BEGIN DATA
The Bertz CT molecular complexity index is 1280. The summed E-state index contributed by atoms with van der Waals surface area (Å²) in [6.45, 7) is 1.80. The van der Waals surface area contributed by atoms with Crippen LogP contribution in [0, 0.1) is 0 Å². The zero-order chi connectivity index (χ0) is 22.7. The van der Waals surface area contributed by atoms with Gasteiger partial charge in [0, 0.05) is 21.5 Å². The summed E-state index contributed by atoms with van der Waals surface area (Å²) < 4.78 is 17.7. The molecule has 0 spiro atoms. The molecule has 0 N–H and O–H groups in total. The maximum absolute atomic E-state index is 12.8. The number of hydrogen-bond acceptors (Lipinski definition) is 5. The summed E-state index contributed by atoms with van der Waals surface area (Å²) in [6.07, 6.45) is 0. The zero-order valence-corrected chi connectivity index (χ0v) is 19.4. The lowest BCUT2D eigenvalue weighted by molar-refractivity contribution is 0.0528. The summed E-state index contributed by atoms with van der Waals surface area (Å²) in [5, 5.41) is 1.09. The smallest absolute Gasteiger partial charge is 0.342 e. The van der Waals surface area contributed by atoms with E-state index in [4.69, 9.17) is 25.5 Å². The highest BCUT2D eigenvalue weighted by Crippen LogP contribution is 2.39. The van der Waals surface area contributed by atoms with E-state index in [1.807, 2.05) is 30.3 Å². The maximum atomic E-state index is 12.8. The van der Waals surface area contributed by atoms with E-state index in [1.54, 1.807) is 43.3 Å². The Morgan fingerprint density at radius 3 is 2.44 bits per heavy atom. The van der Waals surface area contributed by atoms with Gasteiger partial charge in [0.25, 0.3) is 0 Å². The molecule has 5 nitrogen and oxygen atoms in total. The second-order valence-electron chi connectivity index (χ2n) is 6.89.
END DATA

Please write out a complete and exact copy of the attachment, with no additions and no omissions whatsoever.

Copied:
The Bertz CT molecular complexity index is 1280. The summed E-state index contributed by atoms with van der Waals surface area (Å²) in [6.45, 7) is 1.80. The van der Waals surface area contributed by atoms with Crippen LogP contribution in [0, 0.1) is 0 Å². The zero-order chi connectivity index (χ0) is 22.7. The van der Waals surface area contributed by atoms with Gasteiger partial charge in [0, 0.05) is 21.5 Å². The summed E-state index contributed by atoms with van der Waals surface area (Å²) < 4.78 is 17.7. The molecule has 0 spiro atoms. The molecule has 0 N–H and O–H groups in total. The maximum absolute atomic E-state index is 12.8. The number of hydrogen-bond acceptors (Lipinski definition) is 5. The summed E-state index contributed by atoms with van der Waals surface area (Å²) in [6.07, 6.45) is 0. The zero-order valence-corrected chi connectivity index (χ0v) is 19.4. The lowest BCUT2D eigenvalue weighted by molar-refractivity contribution is 0.0528. The summed E-state index contributed by atoms with van der Waals surface area (Å²) in [5, 5.41) is 1.09. The smallest absolute Gasteiger partial charge is 0.342 e. The van der Waals surface area contributed by atoms with E-state index in [4.69, 9.17) is 25.5 Å². The highest BCUT2D eigenvalue weighted by Crippen LogP contribution is 2.39. The van der Waals surface area contributed by atoms with E-state index in [1.807, 2.05) is 30.3 Å². The maximum atomic E-state index is 12.8. The van der Waals surface area contributed by atoms with E-state index in [1.54, 1.807) is 43.3 Å². The Morgan fingerprint density at radius 3 is 2.44 bits per heavy atom. The van der Waals surface area contributed by atoms with Gasteiger partial charge in [0.25, 0.3) is 0 Å². The molecule has 5 nitrogen and oxygen atoms in total. The second-order valence-electron chi connectivity index (χ2n) is 6.89.